TxMo's 31 flavors
The staff at Texas Monthly has shared some of their favorite local restaurants in a new list. Published this week, “The Good Place” covers 31 restaurants across the state that have stood the test of time.
Of course, these restaurants cover a broad range of cuisines. Classic American comfort food is represented, but the list also includes Tex-Mex, Mexican, Indian, and more. After all, modern Texans are as likely to crave sag paneer as chicken fried steak.
The magazine offers some insight into how it selected these specific establishments. “What each of the restaurants on this list has is a strong sense of place, an abundance of hospitality, and a lack of pretense,” the magazine writes in an introductory essay. It continues, “most important, these restaurants share an intangible vibe, a know-it-when-you-feel-it quality.”
All of Texas’s major cities score spots on the list. Houston has four restaurants, plus a couple more along the coast that Houstonians will recognize. San Antonio has four. Three Austin eateries make the cut. Dallas and Fort Worth claim two spots each.
Houston’s representatives are:
- Kasra Persian Grill, a restaurant in Southwest Houston
- Khyber Grill and India’s, Indian restaurants in Upper Kirby and the Galleria area with shared ownership histories
- The Original Ninfa’s on Navigation, the pioneering Tex-Mex restaurant in the Second Ward
Assistant editor Arman Badrei hails Kasra for its taftoon bread, kashke bademjan (an eggplant dip), and signature kebabs. TxMo veteran Mimi Swartz praises Khyber and India’s for their consistency and hospitable service that makes everyone feel like a regular.
“Neither place offers the creativity of other local — and very fine — Indian restaurants, such as Kiran’s and Pondicheri, but that’s part of the charm,” she writes. “We’ve never gone wrong with our favorites — or, frankly, deviated from the menu at all — so I can attest to the superlative kabab-e-dilruba, the dal, and the onion kulcha at India’s and the equally superlative reshmi kabab, dal, and onion kulcha at Khyber, which come, always, with a side of dry jokes and political analysis from [owner Mickey] Kapoor.”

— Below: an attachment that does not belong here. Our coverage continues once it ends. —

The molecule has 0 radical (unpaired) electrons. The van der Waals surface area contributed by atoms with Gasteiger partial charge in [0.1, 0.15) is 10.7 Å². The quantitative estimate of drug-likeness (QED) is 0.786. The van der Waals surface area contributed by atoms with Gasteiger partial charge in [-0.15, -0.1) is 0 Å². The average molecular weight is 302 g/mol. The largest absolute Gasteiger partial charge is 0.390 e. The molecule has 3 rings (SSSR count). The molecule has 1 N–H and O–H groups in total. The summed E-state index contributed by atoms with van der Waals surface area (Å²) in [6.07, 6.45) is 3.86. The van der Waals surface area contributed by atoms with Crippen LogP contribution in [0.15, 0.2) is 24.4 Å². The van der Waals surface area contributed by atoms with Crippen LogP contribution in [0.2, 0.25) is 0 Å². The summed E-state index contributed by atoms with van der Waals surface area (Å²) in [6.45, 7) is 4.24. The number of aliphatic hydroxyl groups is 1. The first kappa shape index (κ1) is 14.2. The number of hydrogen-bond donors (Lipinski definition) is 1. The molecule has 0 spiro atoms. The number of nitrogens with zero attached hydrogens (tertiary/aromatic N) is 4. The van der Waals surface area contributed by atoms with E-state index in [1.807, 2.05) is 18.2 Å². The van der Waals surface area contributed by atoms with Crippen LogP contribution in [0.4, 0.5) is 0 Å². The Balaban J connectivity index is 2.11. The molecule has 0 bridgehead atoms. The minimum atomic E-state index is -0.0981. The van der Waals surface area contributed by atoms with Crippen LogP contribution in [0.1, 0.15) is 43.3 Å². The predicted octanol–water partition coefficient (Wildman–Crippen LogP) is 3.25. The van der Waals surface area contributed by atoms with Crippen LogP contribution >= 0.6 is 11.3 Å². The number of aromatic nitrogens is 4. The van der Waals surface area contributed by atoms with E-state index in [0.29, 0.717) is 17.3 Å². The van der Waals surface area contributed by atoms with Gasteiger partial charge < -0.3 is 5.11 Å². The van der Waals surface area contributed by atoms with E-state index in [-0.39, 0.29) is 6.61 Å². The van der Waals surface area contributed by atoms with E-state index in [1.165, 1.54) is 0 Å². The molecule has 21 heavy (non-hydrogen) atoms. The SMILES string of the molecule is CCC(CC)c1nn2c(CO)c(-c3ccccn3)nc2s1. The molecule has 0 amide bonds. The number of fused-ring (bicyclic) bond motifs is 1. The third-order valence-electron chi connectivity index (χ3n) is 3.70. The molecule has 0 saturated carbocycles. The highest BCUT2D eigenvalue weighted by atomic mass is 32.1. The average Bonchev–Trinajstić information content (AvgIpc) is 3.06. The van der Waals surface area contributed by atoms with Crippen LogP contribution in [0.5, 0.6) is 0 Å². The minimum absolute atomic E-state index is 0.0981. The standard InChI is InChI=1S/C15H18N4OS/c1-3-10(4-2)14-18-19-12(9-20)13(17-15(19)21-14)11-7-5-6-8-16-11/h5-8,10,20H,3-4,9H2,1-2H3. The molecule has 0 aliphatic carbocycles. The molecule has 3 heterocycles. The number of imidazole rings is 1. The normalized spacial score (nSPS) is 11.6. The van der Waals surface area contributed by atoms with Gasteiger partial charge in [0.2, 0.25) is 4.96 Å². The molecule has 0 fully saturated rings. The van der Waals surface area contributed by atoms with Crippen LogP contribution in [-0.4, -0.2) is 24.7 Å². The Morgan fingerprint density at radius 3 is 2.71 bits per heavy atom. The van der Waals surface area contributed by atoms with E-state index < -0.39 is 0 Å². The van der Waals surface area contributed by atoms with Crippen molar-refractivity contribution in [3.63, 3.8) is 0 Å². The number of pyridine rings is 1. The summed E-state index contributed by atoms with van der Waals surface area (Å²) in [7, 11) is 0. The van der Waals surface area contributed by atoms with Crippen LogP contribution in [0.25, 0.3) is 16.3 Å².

Swartz also pens the entry for Ninfa’s. Even though the place has grown a bit and some of the familiar faces have left, she writes that the restaurant retains much of its charm.
“The chile con queso and the guacamole remain stellar, as do the margaritas,” she writes. “The portions are plus-size, and some of the fancy new items on the menu, such as the wood-roasted octopus, snuggle comfortably alongside old favorites, meaning cheese enchiladas and the classic, made-famous-here (for Texans, that is) tacos al carbón.”
The magazine also recognizes Gilhooley’s, San Leon’s popular oyster bar and restaurant, and Galveston favorite Benno’s, where Badrei recommends the fried seafood platter and whole steamed blue crab.
Admittedly, deciding on whether or not a restaurant qualifies for a list like this one rests entirely on each writer’s individual impressions of it. Still, it’s easy to imagine a number of different possibilities for the Houston-area entries.
Perhaps the magazine should have considered Larry’s Original Mexican Restaurant in Richmond, which has been serving classic Tex-Mex for more than 50 years, or pioneering Vietnamese restaurants like Kim Son and Mai’s. While Khyber and India’s are not without their charm, Aga's Restaurant & Catering — the massive Southwest Houston restaurant known for its goat chops — serves hundreds of people (or more) on any given night. Heck, even Memorial-area steakhouse Taste of Texas would have been a good fit.